and a member of the Massachusetts Senate in 1855-56, of which he became president in 1856.
He was distinguished by his brilliancy as a presiding officer.
His ability in this capacity is one of the foremost and distinguished facts which those who remember him relate.
He was of the firm of Baker and Sullivan, and later of Baker, Sullivan & Hayes.
He removed to Darlington, South Carolina, where he became Judge of Probate of Darlington County, and died in that place December 6, 1887.
Charles Russell was born in Plymouth in July, 1835, admitted to the bar in 1858, and practiced in Medford a number of years.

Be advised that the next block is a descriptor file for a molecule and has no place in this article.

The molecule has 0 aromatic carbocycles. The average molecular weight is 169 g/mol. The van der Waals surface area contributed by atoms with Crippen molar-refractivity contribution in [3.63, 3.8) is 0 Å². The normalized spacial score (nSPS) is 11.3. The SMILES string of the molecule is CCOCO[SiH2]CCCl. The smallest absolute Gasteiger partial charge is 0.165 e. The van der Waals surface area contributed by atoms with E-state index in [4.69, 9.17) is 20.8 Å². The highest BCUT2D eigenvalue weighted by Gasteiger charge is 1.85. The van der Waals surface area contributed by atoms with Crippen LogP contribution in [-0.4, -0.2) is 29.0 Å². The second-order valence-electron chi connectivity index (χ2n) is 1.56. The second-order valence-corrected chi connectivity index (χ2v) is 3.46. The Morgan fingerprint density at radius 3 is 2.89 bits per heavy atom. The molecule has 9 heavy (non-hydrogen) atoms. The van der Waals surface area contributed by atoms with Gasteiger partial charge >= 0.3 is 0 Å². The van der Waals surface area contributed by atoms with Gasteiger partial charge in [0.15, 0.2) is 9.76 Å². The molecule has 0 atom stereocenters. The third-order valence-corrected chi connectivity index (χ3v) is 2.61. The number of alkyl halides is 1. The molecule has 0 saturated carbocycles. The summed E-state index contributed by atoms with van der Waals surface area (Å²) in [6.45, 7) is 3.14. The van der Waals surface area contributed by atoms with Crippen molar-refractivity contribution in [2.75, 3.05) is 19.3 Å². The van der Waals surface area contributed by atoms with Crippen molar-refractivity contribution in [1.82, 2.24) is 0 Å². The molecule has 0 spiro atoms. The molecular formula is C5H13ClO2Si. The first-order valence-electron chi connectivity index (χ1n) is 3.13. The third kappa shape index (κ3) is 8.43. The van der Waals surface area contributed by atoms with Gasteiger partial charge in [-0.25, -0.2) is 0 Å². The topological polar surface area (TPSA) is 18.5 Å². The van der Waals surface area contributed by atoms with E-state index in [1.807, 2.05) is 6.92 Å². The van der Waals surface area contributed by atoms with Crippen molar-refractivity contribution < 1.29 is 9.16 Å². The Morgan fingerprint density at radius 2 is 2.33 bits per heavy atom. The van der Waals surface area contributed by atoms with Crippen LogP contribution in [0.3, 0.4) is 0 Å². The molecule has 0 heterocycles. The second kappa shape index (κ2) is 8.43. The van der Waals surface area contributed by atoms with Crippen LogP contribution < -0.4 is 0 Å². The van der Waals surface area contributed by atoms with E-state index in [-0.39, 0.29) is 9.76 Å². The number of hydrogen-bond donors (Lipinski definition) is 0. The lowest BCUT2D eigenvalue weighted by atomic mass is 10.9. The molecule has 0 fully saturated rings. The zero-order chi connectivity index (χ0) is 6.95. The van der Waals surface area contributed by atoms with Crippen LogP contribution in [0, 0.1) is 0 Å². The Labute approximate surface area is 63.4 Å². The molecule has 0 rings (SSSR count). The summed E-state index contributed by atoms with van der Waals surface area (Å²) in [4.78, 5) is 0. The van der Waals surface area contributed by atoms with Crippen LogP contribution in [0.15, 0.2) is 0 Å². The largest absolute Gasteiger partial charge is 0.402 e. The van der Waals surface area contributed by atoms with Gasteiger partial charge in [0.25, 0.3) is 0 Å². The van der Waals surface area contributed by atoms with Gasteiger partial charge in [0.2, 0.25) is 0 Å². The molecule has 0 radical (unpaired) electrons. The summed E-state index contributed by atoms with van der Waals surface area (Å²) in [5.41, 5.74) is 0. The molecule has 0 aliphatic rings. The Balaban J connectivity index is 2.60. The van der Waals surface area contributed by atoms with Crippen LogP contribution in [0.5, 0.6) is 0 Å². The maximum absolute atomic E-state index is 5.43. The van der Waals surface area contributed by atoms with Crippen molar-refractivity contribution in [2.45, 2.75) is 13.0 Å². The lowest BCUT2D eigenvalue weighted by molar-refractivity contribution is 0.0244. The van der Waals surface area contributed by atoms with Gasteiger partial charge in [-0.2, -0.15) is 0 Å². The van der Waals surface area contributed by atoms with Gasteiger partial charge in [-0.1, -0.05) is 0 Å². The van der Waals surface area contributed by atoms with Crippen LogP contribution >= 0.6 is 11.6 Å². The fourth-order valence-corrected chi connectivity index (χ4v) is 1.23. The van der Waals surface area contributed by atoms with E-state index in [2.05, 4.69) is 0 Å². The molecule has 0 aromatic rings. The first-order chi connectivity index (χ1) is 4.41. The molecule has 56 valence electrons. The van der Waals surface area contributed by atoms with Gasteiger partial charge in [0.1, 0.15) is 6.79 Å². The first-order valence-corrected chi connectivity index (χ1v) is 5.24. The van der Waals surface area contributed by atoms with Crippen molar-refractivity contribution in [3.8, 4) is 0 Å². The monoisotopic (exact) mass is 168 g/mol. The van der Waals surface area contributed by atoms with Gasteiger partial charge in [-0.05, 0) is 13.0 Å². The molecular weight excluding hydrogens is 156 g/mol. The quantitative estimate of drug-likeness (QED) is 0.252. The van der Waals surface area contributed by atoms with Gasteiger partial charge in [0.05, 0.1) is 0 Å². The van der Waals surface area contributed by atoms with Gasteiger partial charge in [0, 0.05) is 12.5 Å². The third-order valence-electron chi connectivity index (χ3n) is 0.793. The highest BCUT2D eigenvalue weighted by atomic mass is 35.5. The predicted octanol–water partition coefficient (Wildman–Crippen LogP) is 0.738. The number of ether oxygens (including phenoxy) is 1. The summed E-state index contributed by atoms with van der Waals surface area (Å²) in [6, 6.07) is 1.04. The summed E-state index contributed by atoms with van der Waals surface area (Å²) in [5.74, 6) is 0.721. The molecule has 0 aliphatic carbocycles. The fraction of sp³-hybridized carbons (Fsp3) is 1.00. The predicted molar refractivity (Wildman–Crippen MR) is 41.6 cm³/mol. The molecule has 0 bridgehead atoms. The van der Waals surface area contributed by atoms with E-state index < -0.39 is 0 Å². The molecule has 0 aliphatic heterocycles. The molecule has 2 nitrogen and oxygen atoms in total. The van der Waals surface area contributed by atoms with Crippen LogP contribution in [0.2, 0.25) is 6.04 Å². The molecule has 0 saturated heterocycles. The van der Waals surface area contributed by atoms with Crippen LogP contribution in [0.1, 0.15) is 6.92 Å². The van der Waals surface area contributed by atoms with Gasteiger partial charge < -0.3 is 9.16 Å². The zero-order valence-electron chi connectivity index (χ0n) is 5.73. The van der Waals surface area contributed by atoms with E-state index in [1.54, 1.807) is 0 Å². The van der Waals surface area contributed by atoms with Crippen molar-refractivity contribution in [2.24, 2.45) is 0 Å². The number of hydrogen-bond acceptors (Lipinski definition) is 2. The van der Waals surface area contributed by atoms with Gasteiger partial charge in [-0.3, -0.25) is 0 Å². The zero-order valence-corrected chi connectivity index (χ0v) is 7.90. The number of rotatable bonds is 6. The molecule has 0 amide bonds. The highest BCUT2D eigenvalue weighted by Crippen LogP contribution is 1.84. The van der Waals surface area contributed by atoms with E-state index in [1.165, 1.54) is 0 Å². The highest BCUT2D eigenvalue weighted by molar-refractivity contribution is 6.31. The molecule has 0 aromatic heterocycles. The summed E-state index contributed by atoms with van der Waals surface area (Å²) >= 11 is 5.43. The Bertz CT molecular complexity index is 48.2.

He occupied many of the town offices.
He was a lawyer of military tastes, who believed in making rain with repeated discharges of cannons, and raising dead bodies out of ponds in which there were none by the same process.
He was the first captain of the Magoun Battery, and enlisted with the 5th Massachusetts in ‘61.
As a lawyer he did not attain much prominence.
He died Apri